Lessons from a video game

12 06 2007

Every now and then I pop in an xbox game to give my brain a rest; for a while it was Dynasty Warriors 3, but now it’s Jurassic Park: Operation Genesis. For those unfamiliar with it, it’s essentially a sim game where you can make your own Jurassic Park, overseeing dig sites, research, husbandry, etc. and like most sim games it’s fun up to a point. What I found most interesting, however, was what I could do once I unlocked Site B.

When Site B is unlocked, money and tourist-attractions are no longer an issue; you can make up to 60 dinosaurs that will roam the island at any one time. While the game is far from a scientific simulator, I decided to see what would happen if I made a few herds of herbivores and threw various carnivores into the mix. Here’s the rought numbers;

X 10 Triceratops
X 10 Brachiosaurus
X 10 Edmontosaurus
X 5 Ankylosaurus
X 5 Kentrosaurus

X 5 Velociraptor
X 5 Allosaurus
X 5 Tyrannosaurus
X 5 Albertosaurus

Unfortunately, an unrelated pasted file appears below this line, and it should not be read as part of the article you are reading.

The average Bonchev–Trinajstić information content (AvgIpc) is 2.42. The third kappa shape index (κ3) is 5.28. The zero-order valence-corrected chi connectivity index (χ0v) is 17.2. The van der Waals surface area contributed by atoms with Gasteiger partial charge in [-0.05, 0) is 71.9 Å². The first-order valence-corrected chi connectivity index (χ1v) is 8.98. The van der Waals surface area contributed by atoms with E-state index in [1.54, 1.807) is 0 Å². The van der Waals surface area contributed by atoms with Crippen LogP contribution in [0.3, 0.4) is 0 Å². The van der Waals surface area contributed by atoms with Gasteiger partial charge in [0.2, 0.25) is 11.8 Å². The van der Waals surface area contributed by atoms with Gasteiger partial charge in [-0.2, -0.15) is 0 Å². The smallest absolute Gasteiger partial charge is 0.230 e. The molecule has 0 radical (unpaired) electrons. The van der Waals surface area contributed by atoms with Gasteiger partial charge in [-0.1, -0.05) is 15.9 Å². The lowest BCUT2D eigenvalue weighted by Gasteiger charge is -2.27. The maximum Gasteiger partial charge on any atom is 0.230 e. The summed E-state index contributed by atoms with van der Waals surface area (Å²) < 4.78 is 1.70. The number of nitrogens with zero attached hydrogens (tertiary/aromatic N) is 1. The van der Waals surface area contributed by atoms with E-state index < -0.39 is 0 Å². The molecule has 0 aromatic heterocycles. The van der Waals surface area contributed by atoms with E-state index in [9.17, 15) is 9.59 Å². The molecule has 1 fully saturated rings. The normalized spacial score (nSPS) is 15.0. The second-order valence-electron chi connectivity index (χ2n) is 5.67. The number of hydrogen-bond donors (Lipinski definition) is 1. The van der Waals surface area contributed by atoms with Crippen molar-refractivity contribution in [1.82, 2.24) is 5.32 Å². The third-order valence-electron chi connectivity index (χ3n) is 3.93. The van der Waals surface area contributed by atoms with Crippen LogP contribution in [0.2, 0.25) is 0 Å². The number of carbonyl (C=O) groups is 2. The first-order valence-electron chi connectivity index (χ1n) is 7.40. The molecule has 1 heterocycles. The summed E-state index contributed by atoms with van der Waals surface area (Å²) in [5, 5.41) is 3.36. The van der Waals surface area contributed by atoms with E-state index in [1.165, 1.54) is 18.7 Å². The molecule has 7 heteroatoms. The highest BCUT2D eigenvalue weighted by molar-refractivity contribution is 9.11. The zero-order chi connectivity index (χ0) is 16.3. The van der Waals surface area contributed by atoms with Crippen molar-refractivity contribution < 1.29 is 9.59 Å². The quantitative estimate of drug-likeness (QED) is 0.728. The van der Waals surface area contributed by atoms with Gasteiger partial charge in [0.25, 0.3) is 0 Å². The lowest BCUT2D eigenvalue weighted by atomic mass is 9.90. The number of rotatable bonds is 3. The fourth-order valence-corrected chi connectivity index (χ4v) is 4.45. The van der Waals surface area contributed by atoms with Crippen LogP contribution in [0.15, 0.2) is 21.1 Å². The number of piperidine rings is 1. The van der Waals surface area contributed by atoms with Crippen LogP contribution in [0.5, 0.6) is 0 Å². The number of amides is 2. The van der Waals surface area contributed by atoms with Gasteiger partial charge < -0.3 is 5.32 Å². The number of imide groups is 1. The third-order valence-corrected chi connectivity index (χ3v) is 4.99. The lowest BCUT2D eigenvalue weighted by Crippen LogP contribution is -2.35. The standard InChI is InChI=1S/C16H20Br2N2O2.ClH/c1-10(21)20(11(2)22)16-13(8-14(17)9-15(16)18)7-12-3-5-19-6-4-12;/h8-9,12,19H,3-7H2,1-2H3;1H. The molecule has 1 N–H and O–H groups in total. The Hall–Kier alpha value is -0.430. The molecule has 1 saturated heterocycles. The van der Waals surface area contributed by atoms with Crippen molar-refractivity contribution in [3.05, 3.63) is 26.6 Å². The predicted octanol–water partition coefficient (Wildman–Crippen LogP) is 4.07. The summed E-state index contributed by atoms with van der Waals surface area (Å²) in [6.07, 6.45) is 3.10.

Once I set the carnivores loose, things got messy. Many of the Velociraptors were killed trying to take down full-grown Triceratops on their own. The Albertosaurus spent most of their time running around in fear of the Tyrannosaurus, which seemed to be more interested in fighting and securing territory than hunting. The Allosaurus actually tried to hunt, but whenever they went after a Triceratops or Brachiosaurus other members of the herd took them out. Indeed, very quickly I went from having an abundance of carnivores to 0, only a few herbivores shy of the total I initially made. Again, it’s just a game, but I think it speaks to what can happen when there are just too many carnivores; if I had made a Tyrannosaurus or two, plus a small group of Velociraptor or Albertosaurus, things might have worked out a bit better. Of course, the AI of the game is limited and the dinosaurs behave according to set behavior patterns, but it is fun to experiment with what combinations would result in a balanced predator/prey relationship.


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